Hold on. WHAT? How can you possibly quantify some immaterial psychological concept like “self-esteem,” measure it, and then compare it, not just between two individuals, but between genders? What does it mean to say that one person has “more” self-esteem than another, and how can you assign numerical quantities to that perceived difference?

This is nonsense. Complete and total nonsense that cannot be supported, proven, shown, or demonstrated.

On the other hand, I’ll tell you one statistic we can measure: suicide.

If boys generally feel better about themselves, why do they commit suicide in astronomically higher numbers? Depending on where you look, US males kill themselves at a rate between 3 and 10 times higher than females.

I’m not saying women have it easy, but I am saying that, in this country, men kill themselves more frequently, end up in jail more often, and die sooner.

But, hey, at least nobody calls us bossy.

Except when people, you know, call us bossy. Which they do, just as often, along with a host of other unpleasant adjectives.

As far as I can tell, kids are called bossy when they behave in a dictatorial and domineering fashion. They’re called bossy when they try to order people around and refuse to listen to authority figures.

Here’s a suggestion: instead of telling us not to refer to them as bossy, why don’t we teach them not to be bossy? We concentrate so much on eradicating negative words while forgetting to address the behavior that the words describe.

Ms. Sandberg tells the harrowing tale of being labeled as bossy by a teacher in ninth grade. She says this experience damaged her emotionally and caused her immense grief. Poor thing.

A very tragic incident, no doubt, but one thought occurs to me: what if the teacher called her bossy because she was pompous, arrogant, and pushy? After all, this is the woman who would grow up and attempt to ban innocuous phrases from our vocabulary. It would appear, ironically, that her teacher has been vindicated.

Really contemplate the arrogance here. The propagators of Ban Bossy have universally declared, without a shred of proof or coherent reasoning, that the word “bossy” is sexist, and that it’s only used against girls, and that it causes self-esteem issues, and that it has some connection to the lack of female CEOs at Fortune 500 companies, and that the behavior typically described as bossy is heretofore considered acceptable and admirable, and that nobody is allowed to feel otherwise.

This is hubris so extreme it dances close to lunacy.

Finally, there’s one more idea that I can’t seem to shake.

I’m warning you, this one is bad.

Sexist.

Chauvinistic.

Offensive.

Turn back now. I wouldn’t want to hurt your feelings and send you into a mental tornado of anguish that eventually ends with you becoming a chief operating officer at Facebook.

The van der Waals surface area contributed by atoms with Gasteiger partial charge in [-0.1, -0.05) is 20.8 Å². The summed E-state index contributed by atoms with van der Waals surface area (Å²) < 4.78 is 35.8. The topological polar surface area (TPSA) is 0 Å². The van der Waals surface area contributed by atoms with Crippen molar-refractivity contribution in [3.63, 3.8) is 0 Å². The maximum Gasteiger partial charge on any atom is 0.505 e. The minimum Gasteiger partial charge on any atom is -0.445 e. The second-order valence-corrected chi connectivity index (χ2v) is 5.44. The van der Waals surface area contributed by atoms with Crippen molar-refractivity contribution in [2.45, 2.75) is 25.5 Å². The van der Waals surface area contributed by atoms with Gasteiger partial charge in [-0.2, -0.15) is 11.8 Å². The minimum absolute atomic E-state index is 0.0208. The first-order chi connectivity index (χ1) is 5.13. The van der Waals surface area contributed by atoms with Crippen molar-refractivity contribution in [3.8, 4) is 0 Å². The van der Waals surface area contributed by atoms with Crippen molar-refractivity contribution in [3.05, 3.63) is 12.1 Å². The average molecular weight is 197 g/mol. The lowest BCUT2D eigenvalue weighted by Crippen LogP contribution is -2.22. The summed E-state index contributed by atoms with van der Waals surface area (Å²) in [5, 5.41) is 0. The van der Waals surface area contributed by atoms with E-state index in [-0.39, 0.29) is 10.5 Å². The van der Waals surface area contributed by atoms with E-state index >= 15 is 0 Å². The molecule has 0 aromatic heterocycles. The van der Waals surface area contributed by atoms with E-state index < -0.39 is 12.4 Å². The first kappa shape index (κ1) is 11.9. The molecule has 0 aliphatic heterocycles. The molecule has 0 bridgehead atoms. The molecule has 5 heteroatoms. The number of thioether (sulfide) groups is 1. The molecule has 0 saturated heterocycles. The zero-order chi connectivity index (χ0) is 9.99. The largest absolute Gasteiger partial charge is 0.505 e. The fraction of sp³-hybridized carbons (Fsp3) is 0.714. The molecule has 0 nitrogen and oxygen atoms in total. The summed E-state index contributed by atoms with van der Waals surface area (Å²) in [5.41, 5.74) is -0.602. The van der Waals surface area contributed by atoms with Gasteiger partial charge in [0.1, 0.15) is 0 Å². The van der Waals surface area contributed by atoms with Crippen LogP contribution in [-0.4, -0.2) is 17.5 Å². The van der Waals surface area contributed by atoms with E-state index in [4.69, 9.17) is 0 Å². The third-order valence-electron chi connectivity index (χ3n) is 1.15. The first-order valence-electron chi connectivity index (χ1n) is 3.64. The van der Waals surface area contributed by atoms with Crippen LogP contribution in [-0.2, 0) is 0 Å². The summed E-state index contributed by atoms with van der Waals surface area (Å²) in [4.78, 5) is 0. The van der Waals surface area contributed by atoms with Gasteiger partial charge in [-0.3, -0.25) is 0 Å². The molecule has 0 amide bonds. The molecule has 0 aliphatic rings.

Still with me?

Brace yourself.

Ms. Sandberg cited the lack of female CEOs and politicians. She blamed this on girls having their self-esteem damaged by misogynistic words like “bossy.” Maybe she’s right. But maybe there’s another factor at work.

What if — and this is a big if — what if there are fewer women CEOs and politicians because fewer women want to be CEOs and politicians? Is it possible? Could this have, perhaps, something to do with the disparity? What if fewer women meet that particular end because fewer women choose a path that will lead to that end?

And what if — again, HUGE if — what if women are less likely to be outwardly aggressive because that’s just not a personality trait some women possess?

And what if — remember, massive, enormous if — what if we are all called to be leaders in some fashion, but there are different types of leaders? What if it’s actually a really horrible idea to try and force everyone to be Alpha dog, Type A personality, take-charge head honchos?

What if it’s insulting to women to label the scarcity of female CEOs as some kind of objective evil because it implies that becoming a CEO is a superior goal to which all people should strive? What if you’re not only criticizing society for erecting imaginary barriers to keep women out of the corner offices with the nice desks and the big windows, but you’re also insinuating that women who don’t want those things are somehow selling themselves short or shamefully submitting to the paternalistic structure of our male-dominated society?

And what if women are called bossy more often (if that’s even the case) because other women are the ones most likely to unfairly wield that term? What if the lion’s share of negativity towards women comes from women themselves?

What if the campaign to “Ban Bossy” succeeds in rationalizing the narcissistic attitudes of bossy people while also, yet again, shoving everyone into a certain box and telling them what sort of personality traits they ought to exhibit?

What if I’m at my wit’s end and I seriously can’t take another PC progressive assault on reason and vocabulary?

And, Dear Lord, what if Jeff Dunham jumps on board with this campaign? The four most annoying things in the universe, converged together to create an Apocalypse of Irritation, just as the prophecies foretold.

I shudder at the thought.

But I can’t tell anyone to stop trying to ban bossy.

That would be pretty bossy of me.

*****

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The Great Homeschool Convention is coming up in two weeks

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Just a reminder that the Great Homeschool Convention is coming up March 20-22 in South Carolina.

Find the website here.